American studios against film
Eight film studios in Hollywood have instigated a lawsuit against
CleanFlicks and related
video and software companies. CleanFlicks places 'family-oriented'
film versions on the market, from which scenes containing sex, violence
or obscene language have been expurgated. According to a number
of directors, including Robert Redford, Martin Scorsese and Steven
Spielberg, censoring films is a form of copyright infringement.
They launched a test case several months ago, which is now being
supported by the Hollywood studios.
Unicef: children must learn to speak up
Millions of children do not believe that they can ever exert any
influence on the decisions made by their political leaders. They
think that voting is useless; no one will listen to them anyway.
This is one of the findings of the Unicef Annual Report: The State
of the World's Children 2003. The United Nations Children’s
Fund questioned 40,000 children from 72 countries about the democratic
process in their country.
The report argues for involving children more in the decisions that
affect their lives. Children must learn to think about such issues
and to speak up. These skills are not only needed if they are to
grow to become responsible adults, but also for the success of democracy
in their country. After all, one can hardly expect someone who grows
up feeling powerless to be socially and politically involved.
More information: The State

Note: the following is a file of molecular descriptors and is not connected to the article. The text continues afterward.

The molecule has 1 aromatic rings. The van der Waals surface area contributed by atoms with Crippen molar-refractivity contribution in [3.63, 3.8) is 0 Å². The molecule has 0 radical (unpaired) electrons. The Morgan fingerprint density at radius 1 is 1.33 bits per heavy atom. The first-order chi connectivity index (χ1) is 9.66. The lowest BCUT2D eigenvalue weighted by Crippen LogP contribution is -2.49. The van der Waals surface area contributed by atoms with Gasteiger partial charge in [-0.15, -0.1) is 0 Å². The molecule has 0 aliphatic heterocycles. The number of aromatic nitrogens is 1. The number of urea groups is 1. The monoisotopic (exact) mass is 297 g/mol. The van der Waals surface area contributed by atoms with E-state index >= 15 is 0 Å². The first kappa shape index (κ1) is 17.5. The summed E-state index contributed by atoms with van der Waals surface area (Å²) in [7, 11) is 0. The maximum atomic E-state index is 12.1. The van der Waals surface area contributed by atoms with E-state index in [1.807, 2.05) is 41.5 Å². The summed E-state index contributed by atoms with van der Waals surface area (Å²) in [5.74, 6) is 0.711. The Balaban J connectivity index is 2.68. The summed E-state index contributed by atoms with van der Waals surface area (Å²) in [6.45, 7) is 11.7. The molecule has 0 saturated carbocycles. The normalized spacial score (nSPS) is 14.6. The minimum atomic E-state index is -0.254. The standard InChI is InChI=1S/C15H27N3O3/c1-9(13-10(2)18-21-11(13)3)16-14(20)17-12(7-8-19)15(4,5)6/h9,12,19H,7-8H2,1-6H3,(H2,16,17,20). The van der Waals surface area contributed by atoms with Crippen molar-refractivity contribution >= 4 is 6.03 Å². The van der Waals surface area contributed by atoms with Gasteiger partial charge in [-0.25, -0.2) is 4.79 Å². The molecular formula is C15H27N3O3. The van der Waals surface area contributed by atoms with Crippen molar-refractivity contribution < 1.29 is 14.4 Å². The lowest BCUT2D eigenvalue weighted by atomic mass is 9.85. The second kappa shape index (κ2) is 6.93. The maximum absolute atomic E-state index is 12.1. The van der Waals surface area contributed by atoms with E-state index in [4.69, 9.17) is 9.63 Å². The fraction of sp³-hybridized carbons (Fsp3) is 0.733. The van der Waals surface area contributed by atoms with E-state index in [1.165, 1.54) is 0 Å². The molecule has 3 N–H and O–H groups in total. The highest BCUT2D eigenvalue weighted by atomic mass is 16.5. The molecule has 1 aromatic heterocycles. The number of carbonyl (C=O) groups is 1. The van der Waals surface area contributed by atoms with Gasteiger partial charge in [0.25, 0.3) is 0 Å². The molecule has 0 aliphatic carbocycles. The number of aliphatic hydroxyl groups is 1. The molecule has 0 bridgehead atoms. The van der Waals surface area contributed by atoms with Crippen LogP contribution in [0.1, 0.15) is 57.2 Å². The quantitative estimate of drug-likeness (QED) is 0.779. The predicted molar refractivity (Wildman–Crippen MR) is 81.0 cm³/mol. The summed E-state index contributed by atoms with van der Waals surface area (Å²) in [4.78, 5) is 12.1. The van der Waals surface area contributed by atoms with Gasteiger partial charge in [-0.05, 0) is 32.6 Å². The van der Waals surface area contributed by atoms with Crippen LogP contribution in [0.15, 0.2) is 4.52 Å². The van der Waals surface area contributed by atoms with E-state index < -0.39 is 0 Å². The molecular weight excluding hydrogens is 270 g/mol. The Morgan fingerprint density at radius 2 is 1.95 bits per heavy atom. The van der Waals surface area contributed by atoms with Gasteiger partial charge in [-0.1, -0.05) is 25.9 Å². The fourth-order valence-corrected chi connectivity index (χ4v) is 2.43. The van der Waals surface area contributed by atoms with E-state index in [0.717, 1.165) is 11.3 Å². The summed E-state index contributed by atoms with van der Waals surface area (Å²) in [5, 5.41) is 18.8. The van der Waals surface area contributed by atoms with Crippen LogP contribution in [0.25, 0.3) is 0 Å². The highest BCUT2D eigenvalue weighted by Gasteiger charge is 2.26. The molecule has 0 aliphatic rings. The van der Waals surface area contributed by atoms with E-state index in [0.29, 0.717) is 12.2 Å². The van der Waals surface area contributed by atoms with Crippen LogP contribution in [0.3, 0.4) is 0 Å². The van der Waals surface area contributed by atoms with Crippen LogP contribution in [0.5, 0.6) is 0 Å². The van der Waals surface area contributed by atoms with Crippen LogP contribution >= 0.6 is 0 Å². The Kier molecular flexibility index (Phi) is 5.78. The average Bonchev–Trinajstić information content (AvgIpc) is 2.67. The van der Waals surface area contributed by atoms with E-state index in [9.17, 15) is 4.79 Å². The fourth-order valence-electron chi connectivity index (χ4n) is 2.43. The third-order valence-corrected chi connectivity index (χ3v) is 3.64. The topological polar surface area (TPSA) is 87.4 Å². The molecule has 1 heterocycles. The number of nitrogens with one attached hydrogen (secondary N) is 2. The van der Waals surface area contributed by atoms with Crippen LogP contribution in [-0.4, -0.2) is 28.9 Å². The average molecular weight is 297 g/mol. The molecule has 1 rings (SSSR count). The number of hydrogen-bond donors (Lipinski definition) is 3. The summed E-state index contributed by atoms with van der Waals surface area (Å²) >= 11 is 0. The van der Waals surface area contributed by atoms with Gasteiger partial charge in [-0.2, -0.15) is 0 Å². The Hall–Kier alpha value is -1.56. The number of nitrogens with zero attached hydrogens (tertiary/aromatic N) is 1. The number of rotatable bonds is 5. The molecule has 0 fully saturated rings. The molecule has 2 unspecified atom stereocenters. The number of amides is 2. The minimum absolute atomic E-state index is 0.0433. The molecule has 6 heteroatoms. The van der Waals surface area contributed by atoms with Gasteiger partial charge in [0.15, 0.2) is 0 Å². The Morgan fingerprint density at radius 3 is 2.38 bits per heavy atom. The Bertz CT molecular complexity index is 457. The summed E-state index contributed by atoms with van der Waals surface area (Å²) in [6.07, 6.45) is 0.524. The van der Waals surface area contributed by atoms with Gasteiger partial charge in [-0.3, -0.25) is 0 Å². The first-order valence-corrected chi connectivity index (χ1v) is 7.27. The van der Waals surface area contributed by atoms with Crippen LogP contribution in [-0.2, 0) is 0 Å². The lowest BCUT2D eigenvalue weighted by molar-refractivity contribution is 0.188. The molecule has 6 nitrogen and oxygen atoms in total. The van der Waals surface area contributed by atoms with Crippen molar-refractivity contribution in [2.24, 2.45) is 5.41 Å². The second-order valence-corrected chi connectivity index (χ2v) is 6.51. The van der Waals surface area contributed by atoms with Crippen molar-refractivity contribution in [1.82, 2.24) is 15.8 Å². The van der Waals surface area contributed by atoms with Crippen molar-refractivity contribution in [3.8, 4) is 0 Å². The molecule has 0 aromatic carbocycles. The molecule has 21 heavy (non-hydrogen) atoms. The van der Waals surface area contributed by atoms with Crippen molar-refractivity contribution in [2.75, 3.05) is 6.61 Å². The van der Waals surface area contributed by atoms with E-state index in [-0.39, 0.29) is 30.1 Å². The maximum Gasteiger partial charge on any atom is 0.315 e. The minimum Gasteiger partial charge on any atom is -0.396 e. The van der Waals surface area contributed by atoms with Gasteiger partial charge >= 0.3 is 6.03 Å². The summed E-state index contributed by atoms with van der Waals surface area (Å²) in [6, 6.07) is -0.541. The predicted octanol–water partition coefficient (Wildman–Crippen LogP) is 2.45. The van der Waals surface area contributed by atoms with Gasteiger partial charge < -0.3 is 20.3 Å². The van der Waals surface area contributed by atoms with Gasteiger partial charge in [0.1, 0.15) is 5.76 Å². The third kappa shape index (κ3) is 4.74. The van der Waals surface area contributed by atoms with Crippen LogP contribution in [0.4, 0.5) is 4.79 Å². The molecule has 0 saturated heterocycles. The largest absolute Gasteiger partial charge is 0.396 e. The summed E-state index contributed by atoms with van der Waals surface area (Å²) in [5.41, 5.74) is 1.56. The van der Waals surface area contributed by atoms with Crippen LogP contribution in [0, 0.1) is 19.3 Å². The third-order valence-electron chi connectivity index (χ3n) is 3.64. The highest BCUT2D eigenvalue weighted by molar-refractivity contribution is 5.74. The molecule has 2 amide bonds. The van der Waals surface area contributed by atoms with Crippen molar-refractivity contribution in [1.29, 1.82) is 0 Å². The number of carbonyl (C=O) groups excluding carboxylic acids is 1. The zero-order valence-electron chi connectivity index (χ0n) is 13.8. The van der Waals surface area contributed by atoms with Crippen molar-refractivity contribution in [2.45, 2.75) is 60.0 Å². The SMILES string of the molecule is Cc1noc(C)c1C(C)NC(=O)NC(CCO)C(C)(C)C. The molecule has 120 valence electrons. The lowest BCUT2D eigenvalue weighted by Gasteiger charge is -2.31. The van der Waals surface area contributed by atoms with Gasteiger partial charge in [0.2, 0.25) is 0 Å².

of the World's Children 2003
Argument about French Muslim supermarket
A big fuss has arisen in France over a neighbourhood supermarket
in a Parisian suburb that no longer sells wine and pork. The Islamic
owners believe that the store in a depressed area can only survive
if it carries a 'halal' (approved under Muslim law) product line.
The local mayor has threatened to use police intervention. He is
afraid that the diversity of the neighbourhood is being jeopardised.
According to Franprix, the chain of which this supermarket is a
part, the owners are obliged to carry the chain’s complete
World Wide Web sites can be sued in Australia
An Australian businessman can file a lawsuit against an American
publisher for defamation in an article on the Internet according
to a ruling by the Australian Supreme Court. The ruling can have
world-wide implications for publishing on the Internet. The lawsuit
against Dow Jones & Company was filed by Australian J. Gutnick.
He felt that he was aggrieved by an article about him that could
be read on the Internet in Australia. Dow Jones had placed the article
online in the United States and was thus of the opinion that any
lawsuits would have to be filed in the United States. Otherwise
every Internet publisher would have to consult the legislation for
all 190 countries that have defamation laws.
Museums refuse to return art treasures
Eighteen large international museums do not want to give antique
objects back to the countries from which they came. They state this
in a declaration drawn up by the American Metropolitan Museum of
Art. During the last several years various governments have demanded
that foreign museums return art works from antiquity that originally
came from their countries. For example, Greece is currently trying
to get the so-called Elgin Marbles back from the British Museum;
these statues from the Parthenon were taken to England in 1806 by
Englishman Lord Elgin. The art institutions, including the Amsterdam
Rijksmuseum, the Louvre in Paris and the Hermitage in Saint Petersburg,